Purpose - The purpose of this paper is to explore how the induction of new teachers might be regarded as a form of apprenticeship in which informal support (on-the-job learning) plays an important role alongside formal continuing professional learning (off-the-job learning). The sample teachers are part of the Teacher Induction Scheme in Scotland which provides a reduced teaching workload during the induction year so that new teachers have time to develop their practice through continuing professional learning and development activities.
Design/methodology/approach - A sequential mixed methods study with two online questionnaires sent to 167 new teachers and two sets of semi-structured interviews with ten new teachers.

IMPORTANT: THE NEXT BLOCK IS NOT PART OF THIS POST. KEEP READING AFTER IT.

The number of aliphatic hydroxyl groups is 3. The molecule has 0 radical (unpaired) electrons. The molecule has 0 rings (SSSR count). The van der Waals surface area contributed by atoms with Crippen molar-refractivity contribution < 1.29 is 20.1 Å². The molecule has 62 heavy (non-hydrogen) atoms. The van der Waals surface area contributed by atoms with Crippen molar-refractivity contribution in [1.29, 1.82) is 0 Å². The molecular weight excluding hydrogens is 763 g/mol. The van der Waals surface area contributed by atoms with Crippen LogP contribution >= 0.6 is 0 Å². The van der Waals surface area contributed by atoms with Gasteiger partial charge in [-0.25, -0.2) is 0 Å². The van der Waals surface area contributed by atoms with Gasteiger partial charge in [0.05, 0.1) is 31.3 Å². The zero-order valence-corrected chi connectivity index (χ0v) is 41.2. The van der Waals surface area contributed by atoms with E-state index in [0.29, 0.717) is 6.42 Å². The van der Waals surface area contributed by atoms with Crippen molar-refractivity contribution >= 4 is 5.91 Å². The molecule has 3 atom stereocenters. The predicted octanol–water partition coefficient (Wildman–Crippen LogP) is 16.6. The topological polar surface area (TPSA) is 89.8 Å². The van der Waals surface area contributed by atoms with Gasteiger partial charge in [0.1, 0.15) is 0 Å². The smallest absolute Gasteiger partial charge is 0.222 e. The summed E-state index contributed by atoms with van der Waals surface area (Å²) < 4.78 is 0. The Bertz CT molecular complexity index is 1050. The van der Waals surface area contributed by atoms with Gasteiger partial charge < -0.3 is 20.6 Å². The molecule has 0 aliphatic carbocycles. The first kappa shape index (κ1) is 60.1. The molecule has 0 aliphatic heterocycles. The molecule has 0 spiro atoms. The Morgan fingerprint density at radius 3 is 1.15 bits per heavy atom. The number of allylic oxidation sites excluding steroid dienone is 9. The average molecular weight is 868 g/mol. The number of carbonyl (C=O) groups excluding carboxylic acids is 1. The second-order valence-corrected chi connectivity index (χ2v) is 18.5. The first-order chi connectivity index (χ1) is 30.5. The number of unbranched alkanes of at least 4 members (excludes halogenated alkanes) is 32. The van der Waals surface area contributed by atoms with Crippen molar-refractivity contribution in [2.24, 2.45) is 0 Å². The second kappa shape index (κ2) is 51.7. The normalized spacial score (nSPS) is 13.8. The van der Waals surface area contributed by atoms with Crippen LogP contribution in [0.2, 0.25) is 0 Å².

Findings - The findings highlight the importance of a reduction in teaching hours and the significance of informal learning for new teachers. Furthermore, while an induction scheme framework with reduced workload is important, new teachers need supportive colleagues to learn from and with during their first year of teaching.
Research limitations/implications - This study only involved new teachers who had completed their initial teacher education at one Scottish university.
Practical implications -
Originality/value - The work provides a deeper understanding of the nature of informal learning, often characteristic of the apprenticeship model, in the context of a formal induction scheme. It highlights that more than a formal induction scheme on its own is needed to support teachers in their transition from student teacher to qualified teacher. The paper draws attention to the need for policy makers, local authorities and schools to be more supportive and responsive to the learning and development needs of new teachers when implementing an induction scheme for new entrants.
- teacher induction
- graduate apprenticeship
- informal learning
- on-the-job learning
- off-the-job learning
- professional learning
- continuing professional development